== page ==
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‘Made all the difference’: Avalanche training course in Squamish could be life-saving

Black Tusk Snowmobile Club's AST1 course planned for Brohm Ridge Jan. 27-28.

Friday the 13th of May 2022 was a very lucky day for Squamish snowmobiler Brandon Gray. 

The experienced rider suddenly found himself buried in two metres of snow during an avalanche in Brandywine Falls Provincial Park. 

He felt himself getting close to passing out, so he started saying goodbyes in his head, including to his wife and two kids, he recalled to The Squamish Chief.

But, lucky for him, he was with well-trained companions.

"Three other very knowledgeable gentlemen were there and that probably made all the difference to me coming home that day," Gray said.

"[That] companion rescue was spot on. It was dialed in—they knew what they were doing."

Being trained and sledding with others who are also well prepared if things go sideways makes all the difference, Gray said, which is why he enthusiastically promotes the Black Tusk Snowmobile Club's avalanche training courses at the Alpine Learning Center atop Brohm Ridge. 

The courses are open to the public. 

Gray is an active member of the club and is now in his second year as an apprentice avalanche instructor underneath the main, veteran avalanche safety instructor, Niko Weis.

Staying safe

Offering avalanche training isn't a new thing for the Squamish club—courses first started back in 2003—but as the sport has increased in popularity, they are becoming more vital. 

"We're pushing the information and the knowledge as much as we can. Everybody in our friend group and our riding group is definitely becoming more and more aware," said Payam Kavousian, communications director for the club, speaking of the growing awareness of avalanches in the region and beyond. 

"There's more people joining the sport. The backcountry is getting more and more busy. There's a lot more snowmobiles being sold and the sport is definitely blowing up."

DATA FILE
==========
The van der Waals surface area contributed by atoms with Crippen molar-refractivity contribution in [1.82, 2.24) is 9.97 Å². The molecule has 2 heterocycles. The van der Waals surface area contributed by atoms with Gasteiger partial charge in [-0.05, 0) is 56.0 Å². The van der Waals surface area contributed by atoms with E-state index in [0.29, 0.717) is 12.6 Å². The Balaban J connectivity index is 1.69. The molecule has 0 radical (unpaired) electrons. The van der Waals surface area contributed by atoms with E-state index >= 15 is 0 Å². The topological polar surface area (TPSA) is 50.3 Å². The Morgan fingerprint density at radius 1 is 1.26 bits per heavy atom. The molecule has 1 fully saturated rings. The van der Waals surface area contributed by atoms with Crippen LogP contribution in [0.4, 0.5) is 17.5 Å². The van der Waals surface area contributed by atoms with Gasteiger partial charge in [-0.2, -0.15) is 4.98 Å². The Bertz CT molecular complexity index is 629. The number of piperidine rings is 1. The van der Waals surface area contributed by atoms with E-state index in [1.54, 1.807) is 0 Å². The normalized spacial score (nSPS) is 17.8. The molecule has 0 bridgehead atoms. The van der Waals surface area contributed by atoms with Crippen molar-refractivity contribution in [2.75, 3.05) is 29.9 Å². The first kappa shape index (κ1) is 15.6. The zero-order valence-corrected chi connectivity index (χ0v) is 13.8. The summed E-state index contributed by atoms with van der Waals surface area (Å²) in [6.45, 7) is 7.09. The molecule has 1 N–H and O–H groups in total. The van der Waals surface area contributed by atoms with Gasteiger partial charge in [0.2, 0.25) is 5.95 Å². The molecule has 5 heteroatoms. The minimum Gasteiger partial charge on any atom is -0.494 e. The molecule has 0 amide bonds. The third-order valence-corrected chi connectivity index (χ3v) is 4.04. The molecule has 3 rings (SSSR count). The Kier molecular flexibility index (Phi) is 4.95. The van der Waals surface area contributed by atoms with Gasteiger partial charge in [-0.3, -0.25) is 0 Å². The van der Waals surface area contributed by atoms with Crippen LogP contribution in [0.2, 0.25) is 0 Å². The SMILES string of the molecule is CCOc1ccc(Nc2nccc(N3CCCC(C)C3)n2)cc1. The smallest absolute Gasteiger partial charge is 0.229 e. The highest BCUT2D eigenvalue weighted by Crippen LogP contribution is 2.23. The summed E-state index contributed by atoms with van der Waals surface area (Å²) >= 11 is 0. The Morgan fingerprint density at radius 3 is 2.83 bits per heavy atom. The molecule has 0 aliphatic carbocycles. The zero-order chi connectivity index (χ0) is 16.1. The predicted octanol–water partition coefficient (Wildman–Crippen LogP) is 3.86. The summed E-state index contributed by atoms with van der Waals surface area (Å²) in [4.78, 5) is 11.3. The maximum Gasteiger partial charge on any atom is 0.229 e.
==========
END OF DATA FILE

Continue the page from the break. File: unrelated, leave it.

According to the BC Snowmobile Federation, in 2022, there were close to a total of 115,000 registered snowmobiles in Alberta, Saskatchewan, B.C. and Washington State. 

In Canada, in 2022, about 51,000 new snowmobiles were sold; about 50,500 were sold in 2021, a 16% increase over the previous highest year of sales in 2000. 

Squamish's No Limits Motorsports has seen the uptick, too.

"Snowmobiling has grown immensely over the past decade," said the local company's Patrick Larkin. 

"Advancements in the machines and technology have made it easier to get into. Like many recreation activities, there was a huge boom during COVID. Also, the popularity of skiing and snowboarding has brought a lot of people into the sport to access the mountains and get away from the resort."

The annual Black Tusk club’s Alpine Safety Series courses (AST1 and AST2) are taught at the Chalet.

The next AST 1 course runs this upcoming weekend, from Jan. 27 through 28.

The $595 fee includes two field days of training, a night at the lodge and three meals.

Not to mention learning the history of the Chalet, which includes Frank Sinatra, according to Kavousian.

The upcoming course is suitable for riders who are total newbies, but there will also be plenty for those who have been sledding for years to take away, too, the men said.

“You will learn the skills and knowledge required to understand the risk of avalanches, recognize terrain and conditions that create them, reduce or manage risk while sledding in avalanche areas, utilize public avalanche bulletins and other decision-making tools, and effect a self or companion rescue using beacon probe and shovel,” the course description reads.